8. What does your drafting and/or editing process entail?
I know that I’m unusual in this respect. I tired a critique group but too many of the members were amateurs, indulging fantasies of glamorous success. I was frustrated. A writer recently approached me to be writing buddies, but then she failed to send me any pages, so I’m doubtful about the relationship.
Fortunately, within my family and personal social circle, I have solid proofreaders and fabulous readers! My literary agent is a stalwart supporter with a keen, critical eye but she is only one — the last one — of my readers. It’s great having honest/critical friends! For POED my friend Eric, from the Netherlands, gave me some amazing notes. I made the changes he suggested and the book was almost done. I thought I’d have two or three more rewrites, but all it needed was a few tweeks and some copyediting for typos. His observations were brilliant and I took everything he said seriously.
Knowing who to listen to is critical.
9. What future projects can we look forward?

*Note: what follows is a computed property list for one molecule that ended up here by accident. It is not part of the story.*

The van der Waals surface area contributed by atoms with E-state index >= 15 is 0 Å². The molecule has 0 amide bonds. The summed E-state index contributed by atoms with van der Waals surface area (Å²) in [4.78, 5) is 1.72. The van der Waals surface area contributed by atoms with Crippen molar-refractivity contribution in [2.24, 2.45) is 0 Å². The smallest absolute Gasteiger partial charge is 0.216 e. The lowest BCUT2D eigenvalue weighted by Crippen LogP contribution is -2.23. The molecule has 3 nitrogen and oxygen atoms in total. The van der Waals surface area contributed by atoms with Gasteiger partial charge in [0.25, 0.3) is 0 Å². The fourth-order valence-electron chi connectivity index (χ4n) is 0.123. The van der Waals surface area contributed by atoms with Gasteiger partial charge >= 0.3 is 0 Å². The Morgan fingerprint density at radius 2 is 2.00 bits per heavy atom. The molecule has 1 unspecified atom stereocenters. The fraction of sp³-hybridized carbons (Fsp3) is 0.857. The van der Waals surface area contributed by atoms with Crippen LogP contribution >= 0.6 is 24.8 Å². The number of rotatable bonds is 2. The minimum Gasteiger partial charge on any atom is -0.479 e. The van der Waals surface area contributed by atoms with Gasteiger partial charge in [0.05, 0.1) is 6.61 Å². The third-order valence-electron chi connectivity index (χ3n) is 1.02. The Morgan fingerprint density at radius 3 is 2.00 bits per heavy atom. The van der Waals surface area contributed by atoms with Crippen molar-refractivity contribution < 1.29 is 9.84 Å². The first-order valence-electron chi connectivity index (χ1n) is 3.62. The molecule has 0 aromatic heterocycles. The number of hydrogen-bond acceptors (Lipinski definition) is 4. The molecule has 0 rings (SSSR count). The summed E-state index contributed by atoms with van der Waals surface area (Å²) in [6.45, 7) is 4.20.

Right now I’m in the early stages of the next Candy’s Monster. I’m also planning to e-publish a few short, cozy mysteries set in 1924 as an ebook. I think readers will enjoy my softer side — with flappers, Gershwin musicals, gangsters and cocktails at speakeasy bars. I wrote a science fiction/fantasy story that will be published in one of the Time Yarns series of ebooks. All the stories had to involve cats and time travel. It was a fun challenge.
There’s also a mystery novel badly in need of a rewrite. I may get it right this time!
10. Is there anything else you want your potential readers to know?
The first Candy’s Monsters novella is entitled The Mary Shelley Game. It’s a mystery inspired by Mary Shelley’s masterpiece, Frankenstein. The second Monster is Bram Stoker’s Summer Sublet. My Dracula is a dark comedy, set in contemporary New York City. I have seven short stories in a Mardibooks collection. The other authors are from Great Britain, India, Hungary, etc. It was fun representing the U.S. in a World Lit book — Unexpected Tales from the Ends of the Earth.
You can connect with Candy Korman on the Candy’s Monsters website.
Is there anything else you’d like to know about Candy Korman?
Please share responsibly. Jeri Walker, 2013.